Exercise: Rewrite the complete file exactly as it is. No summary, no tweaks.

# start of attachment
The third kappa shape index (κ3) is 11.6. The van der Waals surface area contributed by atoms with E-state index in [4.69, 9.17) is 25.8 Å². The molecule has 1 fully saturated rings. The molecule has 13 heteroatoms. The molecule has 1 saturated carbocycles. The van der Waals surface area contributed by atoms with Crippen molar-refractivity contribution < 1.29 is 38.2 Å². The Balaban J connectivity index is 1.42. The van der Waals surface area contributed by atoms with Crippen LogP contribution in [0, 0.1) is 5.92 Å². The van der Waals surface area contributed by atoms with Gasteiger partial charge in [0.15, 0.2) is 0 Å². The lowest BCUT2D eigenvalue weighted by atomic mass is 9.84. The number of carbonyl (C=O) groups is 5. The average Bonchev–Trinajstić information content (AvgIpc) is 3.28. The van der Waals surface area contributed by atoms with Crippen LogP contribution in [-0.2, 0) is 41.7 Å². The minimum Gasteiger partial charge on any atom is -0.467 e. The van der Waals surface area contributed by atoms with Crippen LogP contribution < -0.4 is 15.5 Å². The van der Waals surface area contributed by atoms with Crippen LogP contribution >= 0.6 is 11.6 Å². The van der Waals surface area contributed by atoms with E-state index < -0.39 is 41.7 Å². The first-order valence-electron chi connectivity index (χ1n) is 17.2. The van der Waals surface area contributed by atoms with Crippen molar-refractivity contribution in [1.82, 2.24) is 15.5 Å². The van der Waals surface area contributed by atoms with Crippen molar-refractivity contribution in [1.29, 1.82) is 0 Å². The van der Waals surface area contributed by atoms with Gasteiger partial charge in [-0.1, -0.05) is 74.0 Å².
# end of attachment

The third kappa shape index (κ3) is 11.6. The van der Waals surface area contributed by atoms with E-state index in [4.69, 9.17) is 25.8 Å². The molecule has 1 fully saturated rings. The molecule has 13 heteroatoms. The molecule has 1 saturated carbocycles. The van der Waals surface area contributed by atoms with Crippen molar-refractivity contribution < 1.29 is 38.2 Å². The Balaban J connectivity index is 1.42. The van der Waals surface area contributed by atoms with Crippen LogP contribution in [0, 0.1) is 5.92 Å². The van der Waals surface area contributed by atoms with Gasteiger partial charge in [0.15, 0.2) is 0 Å². The lowest BCUT2D eigenvalue weighted by atomic mass is 9.84. The number of carbonyl (C=O) groups is 5. The average Bonchev–Trinajstić information content (AvgIpc) is 3.28. The van der Waals surface area contributed by atoms with Crippen LogP contribution in [-0.2, 0) is 41.7 Å². The minimum Gasteiger partial charge on any atom is -0.467 e. The van der Waals surface area contributed by atoms with Crippen LogP contribution < -0.4 is 15.5 Å². The van der Waals surface area contributed by atoms with Crippen LogP contribution >= 0.6 is 11.6 Å². The van der Waals surface area contributed by atoms with E-state index < -0.39 is 41.7 Å². The first-order valence-electron chi connectivity index (χ1n) is 17.2. The van der Waals surface area contributed by atoms with Crippen molar-refractivity contribution in [1.82, 2.24) is 15.5 Å². The van der Waals surface area contributed by atoms with Crippen molar-refractivity contribution in [1.29, 1.82) is 0 Å². The van der Waals surface area contributed by atoms with Gasteiger partial charge in [-0.1, -0.05) is 74.0 Å².